Monday, August 25, 2008

Can GameFly Survive in a VGOD World?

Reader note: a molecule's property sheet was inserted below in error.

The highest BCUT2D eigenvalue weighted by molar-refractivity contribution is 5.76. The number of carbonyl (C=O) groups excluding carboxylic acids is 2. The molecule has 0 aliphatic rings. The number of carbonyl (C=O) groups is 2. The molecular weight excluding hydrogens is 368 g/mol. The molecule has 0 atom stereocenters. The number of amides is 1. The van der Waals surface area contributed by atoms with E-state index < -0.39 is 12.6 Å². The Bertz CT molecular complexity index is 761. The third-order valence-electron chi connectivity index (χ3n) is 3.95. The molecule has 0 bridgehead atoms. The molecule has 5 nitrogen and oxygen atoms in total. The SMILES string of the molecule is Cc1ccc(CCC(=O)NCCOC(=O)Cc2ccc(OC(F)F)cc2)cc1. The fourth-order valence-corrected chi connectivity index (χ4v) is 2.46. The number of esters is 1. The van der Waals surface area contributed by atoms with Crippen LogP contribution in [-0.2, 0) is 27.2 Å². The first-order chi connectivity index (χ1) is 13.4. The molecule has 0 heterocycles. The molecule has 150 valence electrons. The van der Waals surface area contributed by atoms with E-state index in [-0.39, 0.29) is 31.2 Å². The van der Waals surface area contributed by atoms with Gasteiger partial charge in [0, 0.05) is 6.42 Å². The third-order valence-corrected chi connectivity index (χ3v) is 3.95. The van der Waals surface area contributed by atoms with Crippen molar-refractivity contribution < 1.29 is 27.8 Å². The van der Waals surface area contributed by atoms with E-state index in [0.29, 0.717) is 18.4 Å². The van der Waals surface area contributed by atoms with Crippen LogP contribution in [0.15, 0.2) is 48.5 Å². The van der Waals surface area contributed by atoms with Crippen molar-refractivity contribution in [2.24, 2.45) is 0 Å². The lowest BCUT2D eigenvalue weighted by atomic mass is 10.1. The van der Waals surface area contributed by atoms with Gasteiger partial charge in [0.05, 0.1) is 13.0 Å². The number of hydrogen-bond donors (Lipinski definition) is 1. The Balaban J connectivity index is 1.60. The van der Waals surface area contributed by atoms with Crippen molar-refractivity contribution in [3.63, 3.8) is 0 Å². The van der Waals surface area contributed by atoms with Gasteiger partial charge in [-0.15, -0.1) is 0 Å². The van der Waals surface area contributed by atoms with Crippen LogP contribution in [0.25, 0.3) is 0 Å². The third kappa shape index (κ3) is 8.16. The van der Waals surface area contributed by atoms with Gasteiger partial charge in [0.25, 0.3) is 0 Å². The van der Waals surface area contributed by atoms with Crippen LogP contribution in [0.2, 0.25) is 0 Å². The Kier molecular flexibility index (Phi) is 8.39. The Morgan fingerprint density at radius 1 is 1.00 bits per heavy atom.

While the music industry offers downloads, Netflix has already embraced the downloaded movie business, somewhat tentatively. I believe that you can now even download movies to your X-Box from your Netflix account, bypassing the need for one of those Roku devices. For gaming, this model just makes sense. X-Box has burst open online gaming with X-Box live. I believe Microsoft has already expressed interest in software that is subscription based. Naturally, gamers would be quicker to embrace such a concept by virtue of their technological advantage and acuity. Then again, I can't see developing GTAIV for the money it cost and then releasing it at the regular subscription price. There will be a premium for these big name releases. Otherwise we'll see quality gaming go down. While subscription based models may increase overall access to more games, without the windfall of a GTAIV-type release, no big box releases will ever come. But I think that with a little tweaking this download, subscription-based model can work for movies, music and especially gaming. (Even books if Amazon has its way with the Kindle!) From the blog post: "What happens when users can download video games directly? Can GameFly survive in a video game on demand (VGOD) world?"

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